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Haiti to New Orleans


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By way of China, Mexico, Guatemala, Cuba, and other stopovers.

http://www.informationclearinghouse.info/article13910.htm

The National City Bank controlled the National Bank of Haiti and the Haitian railroad system. Dollar diplomacy also involved the sugar barons who saw Haiti's rich plantations as an inviting target for investment and takeover.

-----------------------------------------------------------------------------------------------------------------------------

General Smedley Butler:

On August 21, 1931, invited to address an American Legion convention in Connecticut, he made the first no-holds-barred antiwar speech of his career. It stunned all who heard it or read it in the few papers that dared report it in part:

I spent 33 years . . . being a high-class muscle man for Big Business, for Wall Street and the bankers. In short, I was a racketeer for capitalism. . . .I helped purify Nicaragua for the international banking house of Brown Brothers in 1909-1912. I helped make Mexico and especially Tampico safe for American oil interests in 1916. I brought light to the Dominican Republic for American sugar interests in 1916. I helped make Haiti and Cuba a decent place for the National City [bank] boys to collect revenue in. I helped in the rape of half a dozen Central American republics for the benefit of Wall Street....

In China in 1927 I helped see to it that Standard Oil went its way unmolested. . . . I had . . . a swell racket. I was rewarded with honors, medals, promotions.... 1 might have given A1 Capone a few hints. The best he could do was to operate a racket in three cities. The Marines operated on three continents. . . .

----------------------------------------------------------------------------------------------------------------------------

His first glimpse of war came the day he arrived at Santiago, Cuba, on July 1, 1898, past a Spanish cruiser still burning in the harbor. Rigid with excitement, he boarded another ship that took him to Guantanamo Bay, where he joined the Marine Battalion of the North Atlantic Squadron.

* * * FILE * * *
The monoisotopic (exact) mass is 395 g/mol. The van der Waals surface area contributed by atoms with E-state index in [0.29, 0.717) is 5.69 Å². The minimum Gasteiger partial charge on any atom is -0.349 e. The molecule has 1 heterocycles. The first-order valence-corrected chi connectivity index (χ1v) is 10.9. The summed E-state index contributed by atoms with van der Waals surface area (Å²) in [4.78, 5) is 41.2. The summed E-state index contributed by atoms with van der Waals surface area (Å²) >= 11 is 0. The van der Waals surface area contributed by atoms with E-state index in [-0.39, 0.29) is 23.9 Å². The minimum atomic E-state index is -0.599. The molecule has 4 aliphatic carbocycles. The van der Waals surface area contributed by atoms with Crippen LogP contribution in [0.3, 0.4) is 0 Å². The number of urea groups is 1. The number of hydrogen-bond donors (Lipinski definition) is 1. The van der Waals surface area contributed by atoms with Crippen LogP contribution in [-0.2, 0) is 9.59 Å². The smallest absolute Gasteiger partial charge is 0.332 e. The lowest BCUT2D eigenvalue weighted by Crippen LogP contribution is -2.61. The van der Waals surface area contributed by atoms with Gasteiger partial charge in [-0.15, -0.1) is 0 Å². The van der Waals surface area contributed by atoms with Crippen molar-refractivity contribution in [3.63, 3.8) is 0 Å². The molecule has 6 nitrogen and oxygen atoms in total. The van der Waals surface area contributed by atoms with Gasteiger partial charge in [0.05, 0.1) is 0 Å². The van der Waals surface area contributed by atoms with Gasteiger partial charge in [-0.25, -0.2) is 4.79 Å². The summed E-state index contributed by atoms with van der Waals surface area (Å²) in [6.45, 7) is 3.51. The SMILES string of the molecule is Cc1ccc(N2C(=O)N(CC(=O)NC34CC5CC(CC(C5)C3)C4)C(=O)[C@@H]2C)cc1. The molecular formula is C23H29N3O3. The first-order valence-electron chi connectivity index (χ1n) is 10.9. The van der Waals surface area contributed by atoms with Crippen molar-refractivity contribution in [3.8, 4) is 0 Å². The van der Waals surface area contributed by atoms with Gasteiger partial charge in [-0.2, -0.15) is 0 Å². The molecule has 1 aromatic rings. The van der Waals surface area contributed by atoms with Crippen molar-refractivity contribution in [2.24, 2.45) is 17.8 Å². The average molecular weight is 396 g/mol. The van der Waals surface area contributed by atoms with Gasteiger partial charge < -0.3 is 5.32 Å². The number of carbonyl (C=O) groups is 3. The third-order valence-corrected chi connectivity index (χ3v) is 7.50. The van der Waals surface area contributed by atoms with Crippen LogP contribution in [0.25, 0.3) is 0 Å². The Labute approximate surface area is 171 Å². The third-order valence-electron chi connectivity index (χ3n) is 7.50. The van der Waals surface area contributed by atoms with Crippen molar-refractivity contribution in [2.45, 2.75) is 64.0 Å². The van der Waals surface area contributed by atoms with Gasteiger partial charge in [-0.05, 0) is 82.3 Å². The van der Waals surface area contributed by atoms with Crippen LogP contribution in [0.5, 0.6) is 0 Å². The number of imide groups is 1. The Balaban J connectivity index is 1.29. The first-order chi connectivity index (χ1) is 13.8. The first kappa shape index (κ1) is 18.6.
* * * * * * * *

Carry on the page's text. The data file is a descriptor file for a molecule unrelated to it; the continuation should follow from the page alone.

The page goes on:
He was enormously proud of his first two decorations-the Spanish and West Indian Campaign medals. But he was even prouder simply of being a full-fledged leatherneck who had shared the bonds of a campaign with the Marines of Guantanamo. By the time his battalion returned home, he and two other young Marine officers-John A. Lejuene and Buck Neville had become an inseparable trio. Lejuene and Neville were each destined to rise to the rank of commandant of the Marine Corps.

"The Spanish-American War was a high point in my life when I went to it at the age of sixteen," Butler later reminisced wryly, "to defend my home in Pennsylvania against the Spaniards in Cuba."

General Smedley Butler, USMC

He was gratified to read on April 12, 1934, that the Senate had voted an inquiry into the manufacture of and traffic in arms. Senator Gerald P. Nye, of North Dakota, as chairman of the Senate Munitions Investigating Committee. began holding public hearings stressing the heavy profits made by American financiers and armament-makers during World War I.

The Nye Committee produced shock waves by exposing the pressures exerted by the armament industry on the government to take America into that war. Oswald Garrison Villard, editor-publisher of The Nation, wrote, "I never dreamed that I should live to see the time when public opinion in the United States would be practically united in recognizing that we were lied to and deceived into going to war . . . and when Congress would actually put a stop to those processes by which Wilson, House, Lansing and J. P. Morgan and Company brought us into the war." The Nye investigation, continuing until 1936, strengthened isolationist sentiment in the United States and inspired a series of neutrality acts during 1935-1937.